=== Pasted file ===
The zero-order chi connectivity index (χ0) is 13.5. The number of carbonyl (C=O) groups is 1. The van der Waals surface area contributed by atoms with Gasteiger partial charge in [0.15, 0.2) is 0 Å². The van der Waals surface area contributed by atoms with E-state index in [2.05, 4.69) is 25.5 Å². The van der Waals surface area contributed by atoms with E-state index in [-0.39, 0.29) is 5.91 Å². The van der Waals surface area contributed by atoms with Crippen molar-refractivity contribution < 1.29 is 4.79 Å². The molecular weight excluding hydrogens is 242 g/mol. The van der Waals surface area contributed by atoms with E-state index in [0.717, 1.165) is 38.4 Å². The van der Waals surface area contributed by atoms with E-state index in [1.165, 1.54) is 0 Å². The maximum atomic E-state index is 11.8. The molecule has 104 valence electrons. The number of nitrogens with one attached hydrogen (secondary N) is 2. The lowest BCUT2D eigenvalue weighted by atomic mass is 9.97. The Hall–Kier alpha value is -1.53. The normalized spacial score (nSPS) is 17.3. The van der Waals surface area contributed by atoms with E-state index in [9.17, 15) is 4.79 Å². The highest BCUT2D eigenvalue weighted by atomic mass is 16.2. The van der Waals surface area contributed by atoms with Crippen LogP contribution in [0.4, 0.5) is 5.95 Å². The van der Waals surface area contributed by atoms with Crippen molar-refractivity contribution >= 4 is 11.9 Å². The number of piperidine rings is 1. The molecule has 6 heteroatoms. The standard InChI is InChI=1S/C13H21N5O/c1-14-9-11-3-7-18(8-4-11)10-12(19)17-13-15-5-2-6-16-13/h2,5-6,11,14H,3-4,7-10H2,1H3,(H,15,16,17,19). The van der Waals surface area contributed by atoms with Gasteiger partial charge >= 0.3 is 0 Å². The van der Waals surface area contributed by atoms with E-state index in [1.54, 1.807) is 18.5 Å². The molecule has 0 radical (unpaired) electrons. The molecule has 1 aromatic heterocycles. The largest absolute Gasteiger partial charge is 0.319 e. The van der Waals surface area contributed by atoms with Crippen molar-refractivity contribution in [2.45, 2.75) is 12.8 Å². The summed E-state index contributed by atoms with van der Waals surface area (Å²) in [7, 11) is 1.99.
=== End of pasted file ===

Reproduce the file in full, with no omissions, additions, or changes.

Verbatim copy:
The zero-order chi connectivity index (χ0) is 13.5. The number of carbonyl (C=O) groups is 1. The van der Waals surface area contributed by atoms with Gasteiger partial charge in [0.15, 0.2) is 0 Å². The van der Waals surface area contributed by atoms with E-state index in [2.05, 4.69) is 25.5 Å². The van der Waals surface area contributed by atoms with E-state index in [-0.39, 0.29) is 5.91 Å². The van der Waals surface area contributed by atoms with Crippen molar-refractivity contribution < 1.29 is 4.79 Å². The molecular weight excluding hydrogens is 242 g/mol. The van der Waals surface area contributed by atoms with E-state index in [0.717, 1.165) is 38.4 Å². The van der Waals surface area contributed by atoms with E-state index in [1.165, 1.54) is 0 Å². The maximum atomic E-state index is 11.8. The molecule has 104 valence electrons. The number of nitrogens with one attached hydrogen (secondary N) is 2. The lowest BCUT2D eigenvalue weighted by atomic mass is 9.97. The Hall–Kier alpha value is -1.53. The normalized spacial score (nSPS) is 17.3. The van der Waals surface area contributed by atoms with E-state index in [9.17, 15) is 4.79 Å². The highest BCUT2D eigenvalue weighted by atomic mass is 16.2. The van der Waals surface area contributed by atoms with Crippen LogP contribution in [0.4, 0.5) is 5.95 Å². The van der Waals surface area contributed by atoms with Crippen molar-refractivity contribution >= 4 is 11.9 Å². The number of piperidine rings is 1. The molecule has 6 heteroatoms. The standard InChI is InChI=1S/C13H21N5O/c1-14-9-11-3-7-18(8-4-11)10-12(19)17-13-15-5-2-6-16-13/h2,5-6,11,14H,3-4,7-10H2,1H3,(H,15,16,17,19). The van der Waals surface area contributed by atoms with Gasteiger partial charge >= 0.3 is 0 Å². The van der Waals surface area contributed by atoms with E-state index in [1.54, 1.807) is 18.5 Å². The molecule has 0 radical (unpaired) electrons. The molecule has 1 aromatic heterocycles. The largest absolute Gasteiger partial charge is 0.319 e. The van der Waals surface area contributed by atoms with Crippen molar-refractivity contribution in [2.45, 2.75) is 12.8 Å². The summed E-state index contributed by atoms with van der Waals surface area (Å²) in [7, 11) is 1.99.